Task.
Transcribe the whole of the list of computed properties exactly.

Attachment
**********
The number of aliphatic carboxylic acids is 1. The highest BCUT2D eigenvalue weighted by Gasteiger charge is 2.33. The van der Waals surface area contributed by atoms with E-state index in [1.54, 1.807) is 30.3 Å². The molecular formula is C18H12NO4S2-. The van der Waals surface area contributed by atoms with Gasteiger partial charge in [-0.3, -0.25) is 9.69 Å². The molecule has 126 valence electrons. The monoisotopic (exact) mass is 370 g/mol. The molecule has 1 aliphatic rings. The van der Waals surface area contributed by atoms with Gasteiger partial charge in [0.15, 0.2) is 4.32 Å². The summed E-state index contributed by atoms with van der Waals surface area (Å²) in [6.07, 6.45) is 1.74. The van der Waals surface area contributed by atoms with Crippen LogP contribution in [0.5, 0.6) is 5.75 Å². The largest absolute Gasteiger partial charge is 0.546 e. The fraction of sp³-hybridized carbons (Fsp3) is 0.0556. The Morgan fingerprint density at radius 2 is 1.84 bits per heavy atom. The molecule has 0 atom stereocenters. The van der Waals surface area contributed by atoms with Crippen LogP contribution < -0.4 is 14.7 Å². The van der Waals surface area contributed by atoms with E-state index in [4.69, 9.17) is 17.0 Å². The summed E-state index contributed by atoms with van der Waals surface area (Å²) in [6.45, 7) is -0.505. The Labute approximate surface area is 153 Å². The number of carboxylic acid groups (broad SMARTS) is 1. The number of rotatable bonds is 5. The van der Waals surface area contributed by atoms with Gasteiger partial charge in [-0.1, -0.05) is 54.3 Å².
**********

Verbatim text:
The number of aliphatic carboxylic acids is 1. The highest BCUT2D eigenvalue weighted by Gasteiger charge is 2.33. The van der Waals surface area contributed by atoms with E-state index in [1.54, 1.807) is 30.3 Å². The molecular formula is C18H12NO4S2-. The van der Waals surface area contributed by atoms with Gasteiger partial charge in [-0.3, -0.25) is 9.69 Å². The molecule has 126 valence electrons. The monoisotopic (exact) mass is 370 g/mol. The molecule has 1 aliphatic rings. The van der Waals surface area contributed by atoms with Gasteiger partial charge in [0.15, 0.2) is 4.32 Å². The summed E-state index contributed by atoms with van der Waals surface area (Å²) in [6.07, 6.45) is 1.74. The van der Waals surface area contributed by atoms with Crippen LogP contribution in [0.5, 0.6) is 5.75 Å². The largest absolute Gasteiger partial charge is 0.546 e. The fraction of sp³-hybridized carbons (Fsp3) is 0.0556. The Morgan fingerprint density at radius 2 is 1.84 bits per heavy atom. The molecule has 0 atom stereocenters. The van der Waals surface area contributed by atoms with Crippen LogP contribution < -0.4 is 14.7 Å². The van der Waals surface area contributed by atoms with E-state index in [4.69, 9.17) is 17.0 Å². The summed E-state index contributed by atoms with van der Waals surface area (Å²) in [6.45, 7) is -0.505. The Labute approximate surface area is 153 Å². The number of carboxylic acid groups (broad SMARTS) is 1. The number of rotatable bonds is 5. The van der Waals surface area contributed by atoms with Gasteiger partial charge in [-0.1, -0.05) is 54.3 Å².